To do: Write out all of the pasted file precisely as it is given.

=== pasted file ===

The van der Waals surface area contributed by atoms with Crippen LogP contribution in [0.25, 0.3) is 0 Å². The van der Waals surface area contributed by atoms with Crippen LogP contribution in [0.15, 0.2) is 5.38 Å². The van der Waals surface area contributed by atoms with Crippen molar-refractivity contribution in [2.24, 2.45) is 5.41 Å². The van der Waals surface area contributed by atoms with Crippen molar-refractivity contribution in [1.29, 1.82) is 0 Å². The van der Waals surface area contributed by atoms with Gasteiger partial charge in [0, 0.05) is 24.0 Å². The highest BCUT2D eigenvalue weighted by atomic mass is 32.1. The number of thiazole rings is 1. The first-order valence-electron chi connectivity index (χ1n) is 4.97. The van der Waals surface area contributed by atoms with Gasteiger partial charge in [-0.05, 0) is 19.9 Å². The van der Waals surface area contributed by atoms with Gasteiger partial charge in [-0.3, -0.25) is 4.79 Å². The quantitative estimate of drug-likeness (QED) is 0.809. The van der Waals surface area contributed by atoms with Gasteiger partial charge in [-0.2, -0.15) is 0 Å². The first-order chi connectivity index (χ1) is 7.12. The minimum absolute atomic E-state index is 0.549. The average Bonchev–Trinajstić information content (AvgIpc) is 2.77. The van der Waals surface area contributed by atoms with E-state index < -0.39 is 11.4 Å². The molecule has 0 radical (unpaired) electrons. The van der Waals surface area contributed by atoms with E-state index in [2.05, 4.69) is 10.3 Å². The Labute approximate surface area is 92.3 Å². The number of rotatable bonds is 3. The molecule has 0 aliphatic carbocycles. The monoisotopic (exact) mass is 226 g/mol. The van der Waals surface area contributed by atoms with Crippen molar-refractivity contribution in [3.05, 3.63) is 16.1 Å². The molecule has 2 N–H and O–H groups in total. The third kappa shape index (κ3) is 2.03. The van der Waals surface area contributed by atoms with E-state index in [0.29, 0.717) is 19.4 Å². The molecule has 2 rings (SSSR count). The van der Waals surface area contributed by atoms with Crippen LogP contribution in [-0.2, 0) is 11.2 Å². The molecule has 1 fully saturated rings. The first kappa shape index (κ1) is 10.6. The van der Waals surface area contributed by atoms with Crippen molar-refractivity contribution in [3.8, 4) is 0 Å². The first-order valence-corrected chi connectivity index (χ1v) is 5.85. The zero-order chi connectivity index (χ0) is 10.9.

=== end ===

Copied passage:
The van der Waals surface area contributed by atoms with Crippen LogP contribution in [0.25, 0.3) is 0 Å². The van der Waals surface area contributed by atoms with Crippen LogP contribution in [0.15, 0.2) is 5.38 Å². The van der Waals surface area contributed by atoms with Crippen molar-refractivity contribution in [2.24, 2.45) is 5.41 Å². The van der Waals surface area contributed by atoms with Crippen molar-refractivity contribution in [1.29, 1.82) is 0 Å². The van der Waals surface area contributed by atoms with Gasteiger partial charge in [0, 0.05) is 24.0 Å². The highest BCUT2D eigenvalue weighted by atomic mass is 32.1. The number of thiazole rings is 1. The first-order valence-electron chi connectivity index (χ1n) is 4.97. The van der Waals surface area contributed by atoms with Gasteiger partial charge in [-0.05, 0) is 19.9 Å². The van der Waals surface area contributed by atoms with Gasteiger partial charge in [-0.3, -0.25) is 4.79 Å². The quantitative estimate of drug-likeness (QED) is 0.809. The van der Waals surface area contributed by atoms with Gasteiger partial charge in [-0.2, -0.15) is 0 Å². The first-order chi connectivity index (χ1) is 7.12. The minimum absolute atomic E-state index is 0.549. The average Bonchev–Trinajstić information content (AvgIpc) is 2.77. The van der Waals surface area contributed by atoms with E-state index < -0.39 is 11.4 Å². The molecule has 0 radical (unpaired) electrons. The van der Waals surface area contributed by atoms with E-state index in [2.05, 4.69) is 10.3 Å². The Labute approximate surface area is 92.3 Å². The number of rotatable bonds is 3. The molecule has 0 aliphatic carbocycles. The monoisotopic (exact) mass is 226 g/mol. The van der Waals surface area contributed by atoms with Crippen molar-refractivity contribution in [3.05, 3.63) is 16.1 Å². The molecule has 2 N–H and O–H groups in total. The third kappa shape index (κ3) is 2.03. The van der Waals surface area contributed by atoms with E-state index in [0.29, 0.717) is 19.4 Å². The molecule has 2 rings (SSSR count). The van der Waals surface area contributed by atoms with Crippen LogP contribution in [-0.2, 0) is 11.2 Å². The molecule has 1 fully saturated rings. The first kappa shape index (κ1) is 10.6. The van der Waals surface area contributed by atoms with Crippen molar-refractivity contribution in [3.8, 4) is 0 Å². The first-order valence-corrected chi connectivity index (χ1v) is 5.85. The zero-order chi connectivity index (χ0) is 10.9.